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Journal Article


Martins VN, Nigg J, Louis-Charles HM, Kendra JM. Int. J. Disaster Risk Reduct. 2019; 34: 316-325.


(Copyright © 2019, Elsevier Publishing)






This article focuses on the analysis of the levels of household preparedness in New York City (NYC) during an imminent threat scenario, that is, the landfall of Superstorm Sandy on October 25, 2012. Additionally, it reveals how social and socio-psychological factors influenced the preparedness behavior of NYC households. This study uses data from the New York City Random Digit Dialing survey, conducted by the Disaster Research Center at the University of Delaware, with a sample of 1449 adult residents in NYC at the time of the storm. The data was analyzed using frequencies, cross-tabs, and factor analysis in order to build four path analysis models of household preparedness.

RESULTS indicate that the levels of household preparedness in NYC at the time of the storm were modest. Each household engaged, on average, in 7 preparedness activities out of a possible 14 on the date of the storm. Households engaged more in the acquisition of preparedness supplies than in developing planning or mitigation capabilities. Moreover, social capital was an enabler of preparedness. Households that were politically active or that were integrated into community networks were more likely to engage in all types of preparedness efforts. Risk perception also had a positive impact on the preparedness efforts developed by NYC households. Also, single mother households, low-income households, and households with seniors were less likely to be proactive regarding preparedness efforts, while households with one or more members with functional and access needs and households located within the Sandy inundation areas were more likely to prepare for a disaster or an emergency.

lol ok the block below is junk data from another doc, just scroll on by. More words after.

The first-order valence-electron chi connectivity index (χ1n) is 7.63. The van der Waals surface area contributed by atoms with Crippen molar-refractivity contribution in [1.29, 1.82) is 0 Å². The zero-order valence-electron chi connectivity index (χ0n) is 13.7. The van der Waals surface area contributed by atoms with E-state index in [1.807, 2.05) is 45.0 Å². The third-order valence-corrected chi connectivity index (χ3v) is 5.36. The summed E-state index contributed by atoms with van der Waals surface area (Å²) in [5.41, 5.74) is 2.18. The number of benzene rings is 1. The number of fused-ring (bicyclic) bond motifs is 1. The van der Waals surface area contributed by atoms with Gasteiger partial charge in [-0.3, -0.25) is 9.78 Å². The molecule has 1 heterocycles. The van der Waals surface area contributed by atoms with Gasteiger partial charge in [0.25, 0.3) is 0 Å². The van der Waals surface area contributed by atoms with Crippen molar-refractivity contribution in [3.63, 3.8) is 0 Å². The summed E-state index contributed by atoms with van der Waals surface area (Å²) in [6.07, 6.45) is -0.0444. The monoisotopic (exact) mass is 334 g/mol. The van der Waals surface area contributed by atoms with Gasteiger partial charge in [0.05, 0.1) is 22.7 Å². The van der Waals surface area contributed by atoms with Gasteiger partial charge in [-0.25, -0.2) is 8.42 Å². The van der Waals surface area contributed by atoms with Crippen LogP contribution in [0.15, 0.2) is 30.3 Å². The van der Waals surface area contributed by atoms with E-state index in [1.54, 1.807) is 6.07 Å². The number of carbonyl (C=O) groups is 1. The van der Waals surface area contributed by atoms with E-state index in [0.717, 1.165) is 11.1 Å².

Language: en


Household preparedness; NYC; Risk perception; Social capital; Superstorm Sandy; Vulnerability


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